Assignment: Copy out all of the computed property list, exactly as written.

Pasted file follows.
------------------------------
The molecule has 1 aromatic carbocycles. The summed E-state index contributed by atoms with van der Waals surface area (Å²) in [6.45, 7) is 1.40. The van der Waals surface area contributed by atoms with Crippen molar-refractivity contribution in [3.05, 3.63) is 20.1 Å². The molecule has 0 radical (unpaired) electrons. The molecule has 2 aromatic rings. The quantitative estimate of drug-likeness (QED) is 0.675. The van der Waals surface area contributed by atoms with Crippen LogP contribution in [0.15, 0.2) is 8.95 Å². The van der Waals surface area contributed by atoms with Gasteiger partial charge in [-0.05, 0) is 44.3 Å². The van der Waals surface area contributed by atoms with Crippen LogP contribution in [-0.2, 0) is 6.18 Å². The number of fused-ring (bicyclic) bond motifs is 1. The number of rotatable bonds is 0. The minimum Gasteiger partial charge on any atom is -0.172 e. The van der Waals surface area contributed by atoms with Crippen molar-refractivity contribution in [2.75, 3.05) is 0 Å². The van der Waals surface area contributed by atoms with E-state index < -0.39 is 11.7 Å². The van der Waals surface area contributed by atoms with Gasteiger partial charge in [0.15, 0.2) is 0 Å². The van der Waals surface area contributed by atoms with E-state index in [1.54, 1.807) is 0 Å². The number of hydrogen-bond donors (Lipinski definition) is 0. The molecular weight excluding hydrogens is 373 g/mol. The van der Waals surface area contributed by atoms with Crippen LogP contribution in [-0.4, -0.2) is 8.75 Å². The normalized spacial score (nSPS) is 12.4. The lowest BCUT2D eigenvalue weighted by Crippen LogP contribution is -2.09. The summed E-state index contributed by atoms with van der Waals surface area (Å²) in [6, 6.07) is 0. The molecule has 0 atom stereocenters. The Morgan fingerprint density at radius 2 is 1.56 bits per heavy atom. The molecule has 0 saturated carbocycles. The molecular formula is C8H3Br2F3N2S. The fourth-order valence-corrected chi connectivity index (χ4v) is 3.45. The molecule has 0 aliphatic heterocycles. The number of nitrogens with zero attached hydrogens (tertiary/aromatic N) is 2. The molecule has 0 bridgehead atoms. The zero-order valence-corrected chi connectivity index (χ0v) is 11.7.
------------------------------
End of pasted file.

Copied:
The molecule has 1 aromatic carbocycles. The summed E-state index contributed by atoms with van der Waals surface area (Å²) in [6.45, 7) is 1.40. The van der Waals surface area contributed by atoms with Crippen molar-refractivity contribution in [3.05, 3.63) is 20.1 Å². The molecule has 0 radical (unpaired) electrons. The molecule has 2 aromatic rings. The quantitative estimate of drug-likeness (QED) is 0.675. The van der Waals surface area contributed by atoms with Crippen LogP contribution in [0.15, 0.2) is 8.95 Å². The van der Waals surface area contributed by atoms with Gasteiger partial charge in [-0.05, 0) is 44.3 Å². The van der Waals surface area contributed by atoms with Crippen LogP contribution in [-0.2, 0) is 6.18 Å². The number of fused-ring (bicyclic) bond motifs is 1. The number of rotatable bonds is 0. The minimum Gasteiger partial charge on any atom is -0.172 e. The van der Waals surface area contributed by atoms with Crippen molar-refractivity contribution in [2.75, 3.05) is 0 Å². The van der Waals surface area contributed by atoms with E-state index < -0.39 is 11.7 Å². The van der Waals surface area contributed by atoms with Gasteiger partial charge in [0.15, 0.2) is 0 Å². The van der Waals surface area contributed by atoms with E-state index in [1.54, 1.807) is 0 Å². The number of hydrogen-bond donors (Lipinski definition) is 0. The molecular weight excluding hydrogens is 373 g/mol. The van der Waals surface area contributed by atoms with Crippen LogP contribution in [-0.4, -0.2) is 8.75 Å². The normalized spacial score (nSPS) is 12.4. The lowest BCUT2D eigenvalue weighted by Crippen LogP contribution is -2.09. The summed E-state index contributed by atoms with van der Waals surface area (Å²) in [6, 6.07) is 0. The molecule has 0 atom stereocenters. The Morgan fingerprint density at radius 2 is 1.56 bits per heavy atom. The molecule has 0 saturated carbocycles. The molecular formula is C8H3Br2F3N2S. The fourth-order valence-corrected chi connectivity index (χ4v) is 3.45. The molecule has 0 aliphatic heterocycles. The number of nitrogens with zero attached hydrogens (tertiary/aromatic N) is 2. The molecule has 0 bridgehead atoms. The zero-order valence-corrected chi connectivity index (χ0v) is 11.7.